A final amendment to make the speaker of the House the presiding officer of the recount and to follow state statute for election recounts was also rejected. It was defeated on a 52 to 84 vote.
The lengthy debate Wednesday was punctuated by numerous rule challenges and interrogations of fellow members. It highlighted the deep divide and mistrust between majority Democrats and minority Republicans.
Townsend at one point defended her committee’s actions and promised to “continue to be as careful and diligent as it has been to date.”
“There is no reason to believe that you have a rogue committee on your hands,” Townsend said.
But Turner made clear in his comments to reporters Wednesday that Republicans did not trust the Democratic majority.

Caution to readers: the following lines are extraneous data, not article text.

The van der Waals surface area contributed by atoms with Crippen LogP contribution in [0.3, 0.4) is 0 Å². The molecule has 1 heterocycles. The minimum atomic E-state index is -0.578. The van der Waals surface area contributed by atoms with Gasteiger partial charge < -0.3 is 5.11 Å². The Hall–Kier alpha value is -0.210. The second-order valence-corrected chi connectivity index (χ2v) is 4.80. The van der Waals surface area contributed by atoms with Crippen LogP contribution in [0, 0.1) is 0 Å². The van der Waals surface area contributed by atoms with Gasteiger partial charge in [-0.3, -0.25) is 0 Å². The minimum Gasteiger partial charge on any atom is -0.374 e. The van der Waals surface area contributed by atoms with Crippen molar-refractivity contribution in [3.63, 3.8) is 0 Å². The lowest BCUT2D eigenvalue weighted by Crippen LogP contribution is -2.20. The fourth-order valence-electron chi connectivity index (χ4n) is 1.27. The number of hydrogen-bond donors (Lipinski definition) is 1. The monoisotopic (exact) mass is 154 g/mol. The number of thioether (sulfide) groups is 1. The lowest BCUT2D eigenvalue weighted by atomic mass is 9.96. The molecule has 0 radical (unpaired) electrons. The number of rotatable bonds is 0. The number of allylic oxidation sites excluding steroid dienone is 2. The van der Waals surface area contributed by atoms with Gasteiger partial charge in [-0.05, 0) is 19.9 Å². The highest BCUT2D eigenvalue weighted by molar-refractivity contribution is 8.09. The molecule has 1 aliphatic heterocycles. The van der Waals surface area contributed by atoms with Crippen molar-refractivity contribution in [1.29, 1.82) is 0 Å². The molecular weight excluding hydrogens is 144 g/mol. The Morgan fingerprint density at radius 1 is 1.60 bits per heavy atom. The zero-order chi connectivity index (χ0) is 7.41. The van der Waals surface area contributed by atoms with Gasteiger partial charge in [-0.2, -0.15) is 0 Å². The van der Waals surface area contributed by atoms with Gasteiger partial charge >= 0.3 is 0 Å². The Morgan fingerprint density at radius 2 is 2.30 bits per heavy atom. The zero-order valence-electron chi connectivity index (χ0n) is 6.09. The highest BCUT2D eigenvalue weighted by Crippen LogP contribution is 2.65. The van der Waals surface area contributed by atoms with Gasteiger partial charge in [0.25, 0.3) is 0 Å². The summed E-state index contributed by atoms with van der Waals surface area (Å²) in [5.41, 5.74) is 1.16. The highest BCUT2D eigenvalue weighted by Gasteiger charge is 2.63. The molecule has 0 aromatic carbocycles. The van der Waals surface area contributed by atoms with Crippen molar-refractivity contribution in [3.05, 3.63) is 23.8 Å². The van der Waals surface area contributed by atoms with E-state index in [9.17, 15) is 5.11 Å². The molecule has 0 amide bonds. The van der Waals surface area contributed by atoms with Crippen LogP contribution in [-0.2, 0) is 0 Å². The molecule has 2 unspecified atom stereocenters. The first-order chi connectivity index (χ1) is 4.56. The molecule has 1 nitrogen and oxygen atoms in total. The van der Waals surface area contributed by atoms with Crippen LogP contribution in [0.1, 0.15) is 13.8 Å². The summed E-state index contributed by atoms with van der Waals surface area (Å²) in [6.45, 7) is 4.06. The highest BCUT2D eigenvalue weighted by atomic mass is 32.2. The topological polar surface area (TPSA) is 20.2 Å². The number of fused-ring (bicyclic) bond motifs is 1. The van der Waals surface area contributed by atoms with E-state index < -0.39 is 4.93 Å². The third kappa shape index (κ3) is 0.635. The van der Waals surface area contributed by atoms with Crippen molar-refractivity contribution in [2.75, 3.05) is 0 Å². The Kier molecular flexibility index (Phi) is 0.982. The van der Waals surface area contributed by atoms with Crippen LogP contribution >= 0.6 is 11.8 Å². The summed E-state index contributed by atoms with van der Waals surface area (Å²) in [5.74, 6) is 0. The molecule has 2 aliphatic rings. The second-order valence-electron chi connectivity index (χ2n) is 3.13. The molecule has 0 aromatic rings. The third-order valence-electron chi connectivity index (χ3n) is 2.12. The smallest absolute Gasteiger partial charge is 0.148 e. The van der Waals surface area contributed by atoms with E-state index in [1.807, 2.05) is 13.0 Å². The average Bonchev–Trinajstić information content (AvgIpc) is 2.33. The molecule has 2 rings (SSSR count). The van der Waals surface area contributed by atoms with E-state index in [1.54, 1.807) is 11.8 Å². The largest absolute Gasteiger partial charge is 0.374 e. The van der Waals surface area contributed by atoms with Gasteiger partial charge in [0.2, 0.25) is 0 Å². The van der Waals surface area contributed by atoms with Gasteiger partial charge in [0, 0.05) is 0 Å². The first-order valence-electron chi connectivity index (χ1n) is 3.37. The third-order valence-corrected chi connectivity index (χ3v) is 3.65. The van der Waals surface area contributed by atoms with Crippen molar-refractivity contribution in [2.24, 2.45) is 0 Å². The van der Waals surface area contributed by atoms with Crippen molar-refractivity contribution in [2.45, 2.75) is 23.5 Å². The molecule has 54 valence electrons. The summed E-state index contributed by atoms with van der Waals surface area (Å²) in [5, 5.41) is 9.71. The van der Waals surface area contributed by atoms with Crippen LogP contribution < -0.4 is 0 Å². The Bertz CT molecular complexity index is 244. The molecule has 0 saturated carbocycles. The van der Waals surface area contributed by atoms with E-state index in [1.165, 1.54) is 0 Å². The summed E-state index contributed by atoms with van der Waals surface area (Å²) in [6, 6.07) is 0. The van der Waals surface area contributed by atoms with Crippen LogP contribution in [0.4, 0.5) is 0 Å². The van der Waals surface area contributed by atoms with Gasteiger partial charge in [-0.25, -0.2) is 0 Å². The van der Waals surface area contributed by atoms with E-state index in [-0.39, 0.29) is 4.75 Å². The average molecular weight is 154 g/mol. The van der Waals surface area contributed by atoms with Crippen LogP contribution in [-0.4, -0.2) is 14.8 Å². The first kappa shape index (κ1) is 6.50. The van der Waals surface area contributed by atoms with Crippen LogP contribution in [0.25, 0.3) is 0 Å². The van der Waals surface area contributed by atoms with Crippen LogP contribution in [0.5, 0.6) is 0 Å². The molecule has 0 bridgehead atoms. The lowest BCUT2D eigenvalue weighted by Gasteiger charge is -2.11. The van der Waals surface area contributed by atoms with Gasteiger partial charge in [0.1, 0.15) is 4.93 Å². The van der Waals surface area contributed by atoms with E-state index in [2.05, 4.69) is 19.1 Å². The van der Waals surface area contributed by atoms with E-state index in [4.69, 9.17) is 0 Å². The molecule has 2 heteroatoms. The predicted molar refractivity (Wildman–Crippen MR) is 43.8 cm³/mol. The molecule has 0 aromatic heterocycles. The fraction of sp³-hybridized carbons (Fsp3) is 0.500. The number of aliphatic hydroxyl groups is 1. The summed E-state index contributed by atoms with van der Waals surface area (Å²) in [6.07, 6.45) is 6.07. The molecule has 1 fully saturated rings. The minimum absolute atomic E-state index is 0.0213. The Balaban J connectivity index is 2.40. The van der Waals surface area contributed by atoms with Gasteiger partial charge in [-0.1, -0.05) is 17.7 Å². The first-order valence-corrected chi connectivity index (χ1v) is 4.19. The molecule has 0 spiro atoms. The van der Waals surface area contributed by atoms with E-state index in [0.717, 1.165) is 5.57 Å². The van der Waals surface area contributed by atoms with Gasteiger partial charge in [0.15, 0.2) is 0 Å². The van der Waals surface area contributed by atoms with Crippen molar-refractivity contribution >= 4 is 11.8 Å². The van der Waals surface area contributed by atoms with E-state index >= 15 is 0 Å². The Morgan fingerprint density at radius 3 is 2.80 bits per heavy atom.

“It’s unfortunate that the Democratic majority is using this Washington-style partisan politics here in Vermont, rather than resolving this issue the Vermont way, which would be to believe in what has already been done,” he said. “It’s the process. It’s the integrity of the electoral process that’s been questioned for the last five weeks in this body when we have election officials all across this state, including our town clerks and treasurers, including our judiciary, that have already confirmed the outcome.”
Turner also issued a threat if Democrats overturn Frenier’s election. He said Republicans would challenge each race from the general election where the winners were elected by fewer votes than there were defective ballots. Turner said he believed there to be about seven such elections in the House last November.